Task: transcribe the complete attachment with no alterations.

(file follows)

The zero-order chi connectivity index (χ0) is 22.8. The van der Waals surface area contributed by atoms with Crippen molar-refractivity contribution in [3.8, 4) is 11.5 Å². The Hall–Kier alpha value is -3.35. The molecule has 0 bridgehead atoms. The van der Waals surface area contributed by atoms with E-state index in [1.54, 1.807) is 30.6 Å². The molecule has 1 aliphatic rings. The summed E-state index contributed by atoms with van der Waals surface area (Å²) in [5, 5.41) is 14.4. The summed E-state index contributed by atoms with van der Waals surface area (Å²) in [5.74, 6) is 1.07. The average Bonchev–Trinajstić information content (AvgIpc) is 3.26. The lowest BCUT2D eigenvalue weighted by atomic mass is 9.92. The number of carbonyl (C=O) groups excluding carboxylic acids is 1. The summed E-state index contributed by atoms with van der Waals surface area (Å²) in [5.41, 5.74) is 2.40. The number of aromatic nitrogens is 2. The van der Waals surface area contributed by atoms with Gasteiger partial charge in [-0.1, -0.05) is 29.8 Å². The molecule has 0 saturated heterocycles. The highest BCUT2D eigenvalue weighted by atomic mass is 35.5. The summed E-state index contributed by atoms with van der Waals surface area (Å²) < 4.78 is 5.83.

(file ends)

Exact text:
The zero-order chi connectivity index (χ0) is 22.8. The van der Waals surface area contributed by atoms with Crippen molar-refractivity contribution in [3.8, 4) is 11.5 Å². The Hall–Kier alpha value is -3.35. The molecule has 0 bridgehead atoms. The van der Waals surface area contributed by atoms with E-state index in [1.54, 1.807) is 30.6 Å². The molecule has 1 aliphatic rings. The summed E-state index contributed by atoms with van der Waals surface area (Å²) in [5, 5.41) is 14.4. The summed E-state index contributed by atoms with van der Waals surface area (Å²) in [5.74, 6) is 1.07. The average Bonchev–Trinajstić information content (AvgIpc) is 3.26. The lowest BCUT2D eigenvalue weighted by atomic mass is 9.92. The number of carbonyl (C=O) groups excluding carboxylic acids is 1. The summed E-state index contributed by atoms with van der Waals surface area (Å²) in [5.41, 5.74) is 2.40. The number of aromatic nitrogens is 2. The van der Waals surface area contributed by atoms with Gasteiger partial charge in [-0.1, -0.05) is 29.8 Å². The molecule has 0 saturated heterocycles. The highest BCUT2D eigenvalue weighted by atomic mass is 35.5. The summed E-state index contributed by atoms with van der Waals surface area (Å²) < 4.78 is 5.83.